"People shopped here and they shopped downtown," says Brown. "They didn't have so many choices." Now, he says, potential customers can take the bus to Target. Plus, Brown says, the wealthier people moving into the neighborhood don't shop at his store. "Everybody moving here has a car," he says.
The Gap on Mass Ave closed in 2009 after 10 years. Floating Rock, the restaurant that moved into the vacant space, closed last week. In the past few years, Central Square has lost those businesses, a Wendy's, a high-end boutique, a Blockbuster Video, an art store, and a flower shop.
"People look here [at Central Square] and think, 'There's a million people on the street. This must be a great spot,' " says Brown. "But can you get a dollar out of them?"
THE LASER COMMUNITY
Ali Mohammad and Nadeem Mazen opened Danger!Awesome last year.
Over on Prospect Street, Nadeem Mazen and Ali Mohammad stand in their storefront, feet away from the state-of-the-art lasers they acquired while making a video for the band OK Go, involving laser-etched pieces of toast.
Mazen and Mohammad wear matching bracelets on their right wrists: thin, curved, laser-cut hunks of shiny metal that fan out like spikes or sharp leaves. Mazen's bracelet is silver; Mohammad's is the colors of a muted rainbow. The pair met at MIT.
Last year, they opened their business, Danger!Awesome — where laser technicians will etch anything you want on the object of your choice. "You can put your mom's face on an iPad" has become their tag line. Along with the OK Go video, they also helped with the latest Josh Ritter video, a stop-motion animation marvel done with laser-cut construction paper. Later, they sold those stills on eBay. In short, they're poster children for the New Economy.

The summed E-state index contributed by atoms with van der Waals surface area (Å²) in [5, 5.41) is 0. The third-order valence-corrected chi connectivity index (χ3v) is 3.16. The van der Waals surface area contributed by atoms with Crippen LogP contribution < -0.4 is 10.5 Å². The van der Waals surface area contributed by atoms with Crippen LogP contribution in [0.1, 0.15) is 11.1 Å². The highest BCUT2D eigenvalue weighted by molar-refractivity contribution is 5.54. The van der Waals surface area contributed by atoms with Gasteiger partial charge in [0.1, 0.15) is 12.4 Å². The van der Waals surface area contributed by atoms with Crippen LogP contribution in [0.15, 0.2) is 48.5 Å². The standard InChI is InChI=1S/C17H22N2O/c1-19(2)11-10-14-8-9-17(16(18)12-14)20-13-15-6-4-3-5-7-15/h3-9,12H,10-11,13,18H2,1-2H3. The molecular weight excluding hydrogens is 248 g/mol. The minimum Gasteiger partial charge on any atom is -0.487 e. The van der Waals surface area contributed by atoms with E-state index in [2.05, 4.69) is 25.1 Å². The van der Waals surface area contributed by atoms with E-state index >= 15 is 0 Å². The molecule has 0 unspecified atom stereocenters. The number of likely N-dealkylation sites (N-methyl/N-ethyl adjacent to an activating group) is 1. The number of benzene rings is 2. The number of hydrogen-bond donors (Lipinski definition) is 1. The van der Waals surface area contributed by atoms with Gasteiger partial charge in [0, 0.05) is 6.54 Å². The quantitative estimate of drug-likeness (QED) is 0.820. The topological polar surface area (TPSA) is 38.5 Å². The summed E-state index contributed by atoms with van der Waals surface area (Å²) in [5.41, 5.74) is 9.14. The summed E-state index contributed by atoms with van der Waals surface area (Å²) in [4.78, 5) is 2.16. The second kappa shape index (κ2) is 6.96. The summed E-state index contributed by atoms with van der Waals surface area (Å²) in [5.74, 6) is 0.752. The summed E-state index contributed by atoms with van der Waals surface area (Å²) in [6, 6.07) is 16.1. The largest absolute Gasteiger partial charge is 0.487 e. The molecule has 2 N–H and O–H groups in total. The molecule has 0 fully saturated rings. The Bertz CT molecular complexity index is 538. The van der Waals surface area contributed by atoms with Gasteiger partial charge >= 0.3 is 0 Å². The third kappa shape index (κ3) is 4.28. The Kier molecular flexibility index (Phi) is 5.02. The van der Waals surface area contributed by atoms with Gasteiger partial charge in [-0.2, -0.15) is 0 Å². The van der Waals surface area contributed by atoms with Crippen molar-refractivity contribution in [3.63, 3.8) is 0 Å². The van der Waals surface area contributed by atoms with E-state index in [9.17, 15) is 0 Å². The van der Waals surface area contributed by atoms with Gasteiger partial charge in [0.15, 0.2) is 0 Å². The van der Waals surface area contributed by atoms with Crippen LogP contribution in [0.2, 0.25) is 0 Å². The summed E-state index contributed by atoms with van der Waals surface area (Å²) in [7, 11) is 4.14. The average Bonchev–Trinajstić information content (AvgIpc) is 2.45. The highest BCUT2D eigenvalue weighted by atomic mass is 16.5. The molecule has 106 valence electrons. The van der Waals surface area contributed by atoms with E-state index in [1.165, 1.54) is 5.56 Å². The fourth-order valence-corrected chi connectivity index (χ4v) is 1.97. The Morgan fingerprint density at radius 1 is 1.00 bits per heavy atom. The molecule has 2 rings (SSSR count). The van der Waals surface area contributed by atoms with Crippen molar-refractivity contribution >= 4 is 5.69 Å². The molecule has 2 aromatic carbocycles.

Like Brown, Mohammad and Mazen don't pay their employees a living wage. Unlike Brown, several volunteers serve as laser technicians. The reason people are willing to volunteer, Mazen says, is that they want to play with lasers.
"I think part of the reason that [Danger!Awesome] is here is because Nadeem and I wanted a place where we could go laser stuff — where anybody can come and laser stuff," Mohammad says. "There's a community growing around us."
Mohammad's community is vastly different from the one congregated down the street on the benches of Carl Barron Park. His people are young Cambridge tech professionals. Many of the customers who visit the store, he says, are tech employees on their lunch breaks. Others are passers-by — families, mostly — attracted by the novelty of a laser store. The rest of their customers travel from vast distances to cut things with lasers.
"One of my favorite things that ever happened was these two guys [who] saw a design of a violin, showed up with a couple sheets of plywood — they made a violin and left," Mohammad says. "That's the future to me. There used to be a time when you went to a document center to make a copy; now it's stuff. You can print out stuff! That's so exciting to me." Since the violin incident, someone else has lasered a ukulele.